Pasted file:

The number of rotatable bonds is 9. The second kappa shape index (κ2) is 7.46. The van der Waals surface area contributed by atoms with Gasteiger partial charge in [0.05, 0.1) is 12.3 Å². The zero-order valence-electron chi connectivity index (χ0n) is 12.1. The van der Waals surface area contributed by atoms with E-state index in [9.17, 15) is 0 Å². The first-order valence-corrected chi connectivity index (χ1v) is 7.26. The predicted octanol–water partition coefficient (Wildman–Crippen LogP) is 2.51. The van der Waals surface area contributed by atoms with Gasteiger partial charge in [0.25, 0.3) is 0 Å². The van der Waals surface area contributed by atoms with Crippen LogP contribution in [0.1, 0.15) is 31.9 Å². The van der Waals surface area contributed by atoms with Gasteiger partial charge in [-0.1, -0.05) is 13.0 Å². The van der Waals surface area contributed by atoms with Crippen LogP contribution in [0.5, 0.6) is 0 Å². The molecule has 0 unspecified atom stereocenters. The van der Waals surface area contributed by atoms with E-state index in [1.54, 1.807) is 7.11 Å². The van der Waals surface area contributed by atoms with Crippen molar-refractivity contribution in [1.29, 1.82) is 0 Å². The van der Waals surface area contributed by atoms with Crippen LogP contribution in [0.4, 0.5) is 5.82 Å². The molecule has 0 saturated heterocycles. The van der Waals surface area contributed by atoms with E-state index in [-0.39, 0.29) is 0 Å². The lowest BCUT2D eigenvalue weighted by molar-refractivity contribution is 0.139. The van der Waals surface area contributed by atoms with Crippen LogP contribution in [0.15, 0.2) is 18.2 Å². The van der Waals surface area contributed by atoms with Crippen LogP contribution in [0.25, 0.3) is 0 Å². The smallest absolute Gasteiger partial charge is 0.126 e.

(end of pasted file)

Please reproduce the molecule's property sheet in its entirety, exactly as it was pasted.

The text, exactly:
The number of rotatable bonds is 9. The second kappa shape index (κ2) is 7.46. The van der Waals surface area contributed by atoms with Gasteiger partial charge in [0.05, 0.1) is 12.3 Å². The zero-order valence-electron chi connectivity index (χ0n) is 12.1. The van der Waals surface area contributed by atoms with E-state index in [9.17, 15) is 0 Å². The first-order valence-corrected chi connectivity index (χ1v) is 7.26. The predicted octanol–water partition coefficient (Wildman–Crippen LogP) is 2.51. The van der Waals surface area contributed by atoms with Gasteiger partial charge in [0.25, 0.3) is 0 Å². The van der Waals surface area contributed by atoms with Crippen LogP contribution in [0.1, 0.15) is 31.9 Å². The van der Waals surface area contributed by atoms with Gasteiger partial charge in [-0.1, -0.05) is 13.0 Å². The van der Waals surface area contributed by atoms with Crippen LogP contribution in [0.5, 0.6) is 0 Å². The molecule has 0 unspecified atom stereocenters. The van der Waals surface area contributed by atoms with E-state index in [1.54, 1.807) is 7.11 Å². The van der Waals surface area contributed by atoms with Crippen molar-refractivity contribution in [1.29, 1.82) is 0 Å². The van der Waals surface area contributed by atoms with Crippen LogP contribution in [0.4, 0.5) is 5.82 Å². The molecule has 0 saturated heterocycles. The van der Waals surface area contributed by atoms with E-state index in [-0.39, 0.29) is 0 Å². The lowest BCUT2D eigenvalue weighted by molar-refractivity contribution is 0.139. The van der Waals surface area contributed by atoms with Crippen LogP contribution in [0.15, 0.2) is 18.2 Å². The van der Waals surface area contributed by atoms with Crippen LogP contribution in [0.25, 0.3) is 0 Å². The smallest absolute Gasteiger partial charge is 0.126 e.